Rose, who lived in Washington, D.C. for 35 years, lives in Oak View, Calif. She has been on Sojourners staff since 1986.
For more than 35 years, Rose has rooted herself with Sojourners magazine and ministry. She is author of Bending the Arch: Poems (2019), Drawn By God: A History of the Society of Catholic Medical Missionaries from 1967 to 1991 (with Janet Gottschalk, 2012), and Who Killed Donte Manning? The Story of an American Neighborhood.
In the course of a 35 plus-year career in faith-based activism, advocacy journalism, and pastoral leadership, Rose has proven to be a skilled organizer, exceptional writer, visionary pastoral leader, and innovative teacher of biblical literacy.
With Sojourners, Rose has worked as an organizer on peace and environmental issues, internship program director, liturgist, community pastor, poetry editor, and, currently, as a Senior Editor of Sojourners magazine, where she writes a regular column on spirituality and justice. She is responsible for the Living the Word section, poetry, Bible studies, and interviews – and oversees the production of study guides, discussion guides, and the online bible study Preaching the Word. She is also a religion reviewer for Publishers Weekly and a Huffington Post commentator. Her work has appeared in National Catholic Reporter, Publishers Weekly, Religion News Service, Radical Grace-Oneing, The Merton Seasonal, U.S. Catholic, and elsewhere.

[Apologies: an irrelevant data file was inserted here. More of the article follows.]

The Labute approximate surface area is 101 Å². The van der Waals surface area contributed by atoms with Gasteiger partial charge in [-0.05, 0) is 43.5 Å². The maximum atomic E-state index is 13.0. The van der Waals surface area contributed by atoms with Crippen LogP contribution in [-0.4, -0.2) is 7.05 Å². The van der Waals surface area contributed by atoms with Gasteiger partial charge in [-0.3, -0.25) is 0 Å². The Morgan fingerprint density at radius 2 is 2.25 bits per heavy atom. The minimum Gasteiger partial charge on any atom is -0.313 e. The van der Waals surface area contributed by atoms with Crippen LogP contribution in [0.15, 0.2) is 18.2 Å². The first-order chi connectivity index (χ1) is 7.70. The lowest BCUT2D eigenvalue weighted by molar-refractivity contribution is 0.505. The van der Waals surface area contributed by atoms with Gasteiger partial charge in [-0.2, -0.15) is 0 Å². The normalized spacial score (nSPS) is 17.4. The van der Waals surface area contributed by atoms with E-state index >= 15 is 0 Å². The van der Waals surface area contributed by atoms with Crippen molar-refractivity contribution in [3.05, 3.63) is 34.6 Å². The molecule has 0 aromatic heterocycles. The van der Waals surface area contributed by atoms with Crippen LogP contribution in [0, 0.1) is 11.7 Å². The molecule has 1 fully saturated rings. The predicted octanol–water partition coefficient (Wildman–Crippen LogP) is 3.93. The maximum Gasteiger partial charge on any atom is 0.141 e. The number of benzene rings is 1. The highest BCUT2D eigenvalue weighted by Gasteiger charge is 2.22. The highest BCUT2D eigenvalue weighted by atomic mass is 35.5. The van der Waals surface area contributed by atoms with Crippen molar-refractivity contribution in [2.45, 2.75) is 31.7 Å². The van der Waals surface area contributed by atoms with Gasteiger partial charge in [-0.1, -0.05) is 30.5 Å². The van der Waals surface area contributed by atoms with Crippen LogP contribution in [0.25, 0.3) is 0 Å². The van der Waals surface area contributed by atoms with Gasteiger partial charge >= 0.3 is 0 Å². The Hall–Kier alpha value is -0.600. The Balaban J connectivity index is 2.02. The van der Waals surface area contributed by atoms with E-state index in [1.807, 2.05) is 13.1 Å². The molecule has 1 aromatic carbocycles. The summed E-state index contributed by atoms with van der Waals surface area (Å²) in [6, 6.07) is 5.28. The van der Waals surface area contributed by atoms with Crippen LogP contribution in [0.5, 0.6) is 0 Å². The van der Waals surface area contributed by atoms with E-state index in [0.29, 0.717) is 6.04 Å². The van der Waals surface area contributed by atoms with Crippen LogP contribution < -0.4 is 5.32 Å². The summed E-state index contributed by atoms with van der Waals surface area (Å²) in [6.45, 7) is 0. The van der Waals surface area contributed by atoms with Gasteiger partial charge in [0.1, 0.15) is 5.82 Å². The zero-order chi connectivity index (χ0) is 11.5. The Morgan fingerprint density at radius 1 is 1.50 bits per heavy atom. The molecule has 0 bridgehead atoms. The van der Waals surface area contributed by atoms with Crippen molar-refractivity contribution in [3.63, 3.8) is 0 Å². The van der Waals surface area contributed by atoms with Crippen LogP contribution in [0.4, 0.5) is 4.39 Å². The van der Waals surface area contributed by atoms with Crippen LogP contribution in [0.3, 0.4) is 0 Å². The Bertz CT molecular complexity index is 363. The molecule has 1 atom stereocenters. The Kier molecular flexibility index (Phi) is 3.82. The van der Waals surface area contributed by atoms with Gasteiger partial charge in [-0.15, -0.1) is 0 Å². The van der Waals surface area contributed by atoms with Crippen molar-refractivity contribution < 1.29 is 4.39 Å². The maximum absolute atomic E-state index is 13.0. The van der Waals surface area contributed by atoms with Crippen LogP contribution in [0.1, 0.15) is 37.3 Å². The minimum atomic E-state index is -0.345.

Rose has a veteran history in social justice activism, including: organizing inter-religious witness against the Keystone XL pipeline; educating and training groups in nonviolence; leading retreats in spirituality and justice; writing on topics as diverse as the “Spiritual Vision of Van Gogh, O'Keeffe, and Warhol,” the war in the Balkans, interviews with black activists Vincent Harding and Yvonne Delk, the Love Canal's Lois Gibbs, and Mexican archbishop Ruiz, cultural commentary on the Catholic church and the peace movement, reviews of movies, books, and music.
A founding member of a small creative writing group, Rose Berger has taught writing and poetry workshops for children and adults. She’s completed her MFA in poetry through the University of Southern Maine’s Stonecoast program. Her poetry has been published in Sojourners, The Other Side, Radix and D.C. Poets Against the War.